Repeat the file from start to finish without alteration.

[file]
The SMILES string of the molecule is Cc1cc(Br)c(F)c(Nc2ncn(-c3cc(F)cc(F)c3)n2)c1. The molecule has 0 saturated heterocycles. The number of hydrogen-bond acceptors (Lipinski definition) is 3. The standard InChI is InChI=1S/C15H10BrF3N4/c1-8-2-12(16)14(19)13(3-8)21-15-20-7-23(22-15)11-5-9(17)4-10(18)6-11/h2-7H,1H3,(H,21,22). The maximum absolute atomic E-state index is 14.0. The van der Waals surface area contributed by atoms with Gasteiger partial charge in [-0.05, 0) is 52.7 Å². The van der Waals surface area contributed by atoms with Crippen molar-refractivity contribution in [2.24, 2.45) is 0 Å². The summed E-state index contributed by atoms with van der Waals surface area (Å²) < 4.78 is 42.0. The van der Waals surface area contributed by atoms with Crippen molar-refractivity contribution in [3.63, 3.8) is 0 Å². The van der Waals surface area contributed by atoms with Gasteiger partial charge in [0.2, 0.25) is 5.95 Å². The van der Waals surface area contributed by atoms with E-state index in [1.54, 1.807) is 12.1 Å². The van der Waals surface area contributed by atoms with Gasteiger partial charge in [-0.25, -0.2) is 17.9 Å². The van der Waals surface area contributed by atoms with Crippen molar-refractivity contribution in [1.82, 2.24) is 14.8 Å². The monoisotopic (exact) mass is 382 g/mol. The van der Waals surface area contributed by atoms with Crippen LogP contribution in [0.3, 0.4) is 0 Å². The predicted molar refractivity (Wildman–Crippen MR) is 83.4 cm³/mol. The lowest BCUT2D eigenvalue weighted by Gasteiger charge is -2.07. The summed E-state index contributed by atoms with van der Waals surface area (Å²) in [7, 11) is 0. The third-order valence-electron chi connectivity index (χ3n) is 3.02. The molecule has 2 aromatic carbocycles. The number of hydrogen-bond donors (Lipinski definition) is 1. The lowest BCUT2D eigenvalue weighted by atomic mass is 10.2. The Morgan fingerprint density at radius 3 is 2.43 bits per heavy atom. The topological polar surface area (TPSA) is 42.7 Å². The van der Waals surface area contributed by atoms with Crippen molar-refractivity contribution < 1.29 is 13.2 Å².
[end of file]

The SMILES string of the molecule is Cc1cc(Br)c(F)c(Nc2ncn(-c3cc(F)cc(F)c3)n2)c1. The molecule has 0 saturated heterocycles. The number of hydrogen-bond acceptors (Lipinski definition) is 3. The standard InChI is InChI=1S/C15H10BrF3N4/c1-8-2-12(16)14(19)13(3-8)21-15-20-7-23(22-15)11-5-9(17)4-10(18)6-11/h2-7H,1H3,(H,21,22). The maximum absolute atomic E-state index is 14.0. The van der Waals surface area contributed by atoms with Gasteiger partial charge in [-0.05, 0) is 52.7 Å². The van der Waals surface area contributed by atoms with Crippen molar-refractivity contribution in [2.24, 2.45) is 0 Å². The summed E-state index contributed by atoms with van der Waals surface area (Å²) < 4.78 is 42.0. The van der Waals surface area contributed by atoms with Crippen molar-refractivity contribution in [3.63, 3.8) is 0 Å². The van der Waals surface area contributed by atoms with Gasteiger partial charge in [0.2, 0.25) is 5.95 Å². The van der Waals surface area contributed by atoms with E-state index in [1.54, 1.807) is 12.1 Å². The van der Waals surface area contributed by atoms with Gasteiger partial charge in [-0.25, -0.2) is 17.9 Å². The van der Waals surface area contributed by atoms with Crippen molar-refractivity contribution in [1.82, 2.24) is 14.8 Å². The monoisotopic (exact) mass is 382 g/mol. The van der Waals surface area contributed by atoms with Crippen LogP contribution in [0.3, 0.4) is 0 Å². The predicted molar refractivity (Wildman–Crippen MR) is 83.4 cm³/mol. The lowest BCUT2D eigenvalue weighted by Gasteiger charge is -2.07. The summed E-state index contributed by atoms with van der Waals surface area (Å²) in [7, 11) is 0. The third-order valence-electron chi connectivity index (χ3n) is 3.02. The molecule has 2 aromatic carbocycles. The number of hydrogen-bond donors (Lipinski definition) is 1. The lowest BCUT2D eigenvalue weighted by atomic mass is 10.2. The Morgan fingerprint density at radius 3 is 2.43 bits per heavy atom. The topological polar surface area (TPSA) is 42.7 Å². The van der Waals surface area contributed by atoms with Crippen molar-refractivity contribution < 1.29 is 13.2 Å².